The only clever thing about this update is that, while June’s ‘Members’ Loyalty Programme’ was a clear attempt to keep people paying, just who Jagex is trying to bribe is a little more ambiguous in this instance. Are they just trying to keep people motivated with the insufferable monotony of skilling by offering them a fast-track to a 99? After all, it’d be very easy to just make accounts from a different IP address each week to get your 10% XP boost (if Jagex are even monitoring IP addresses, that is). Or are they also hoping that people who do join will be tempted to stay because they’ve got some armour, cake and 500 coins? It won’t be long before new players see the bot infested mess that is RS, or that their new armour could be picked up free in Lumbridge, or that 500 coins is a tiny amount of money thanks to the post-GE, pre-free trade period of inflation. I don’t believe Jagex expects many new players, seeing the state of RS and the actual worthlessness of the contents of their ‘special’ cracker, will make it to the paying stage. These new players might just be being lured in so that Jagex can claim they have so many players to the voters of the Golden Joysticks.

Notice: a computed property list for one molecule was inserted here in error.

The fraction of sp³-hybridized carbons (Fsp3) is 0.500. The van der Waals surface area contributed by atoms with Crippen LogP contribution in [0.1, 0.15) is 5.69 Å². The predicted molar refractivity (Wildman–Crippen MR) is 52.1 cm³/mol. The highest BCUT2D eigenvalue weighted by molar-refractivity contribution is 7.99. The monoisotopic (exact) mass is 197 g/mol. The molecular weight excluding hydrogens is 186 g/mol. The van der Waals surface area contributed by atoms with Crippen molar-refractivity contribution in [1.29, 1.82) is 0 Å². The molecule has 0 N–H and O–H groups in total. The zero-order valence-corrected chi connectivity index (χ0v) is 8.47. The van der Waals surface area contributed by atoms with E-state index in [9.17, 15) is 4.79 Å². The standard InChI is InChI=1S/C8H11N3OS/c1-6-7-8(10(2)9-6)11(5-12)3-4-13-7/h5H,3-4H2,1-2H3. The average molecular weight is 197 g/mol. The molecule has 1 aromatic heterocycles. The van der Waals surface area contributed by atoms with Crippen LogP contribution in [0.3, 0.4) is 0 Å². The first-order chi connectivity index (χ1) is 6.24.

Then there is Mod Nexus, the so-called ‘Product Manager’. I don’t know what’s going on at Jagex behind the iron curtain (actually I do – more on that later), but it doesn’t seem to me that this guy’s managing the product very well. Botting is rampant, it’s having adverse effects on some items and markets, and it’s devaluing a community that, though always something of an Achilles Heel for RS, improved in leaps and bounds between 2007 and early this year. Meanwhile, Jagex are doing everything they can to keep people paying through subterfuge. They’ve added a second batch of capes to encourage people to do more than get just one 99 (thereby keeping them paying for longer), they’ve added vanity items and a loyalty programme (all of which raise extra revenues), and now they’ve added this. All these changes are both superficial – easy to make, inconsequential in reality – and crass. They don’t help the fundamental problems RS currently faces. Jagex are fiddling while Rome burns.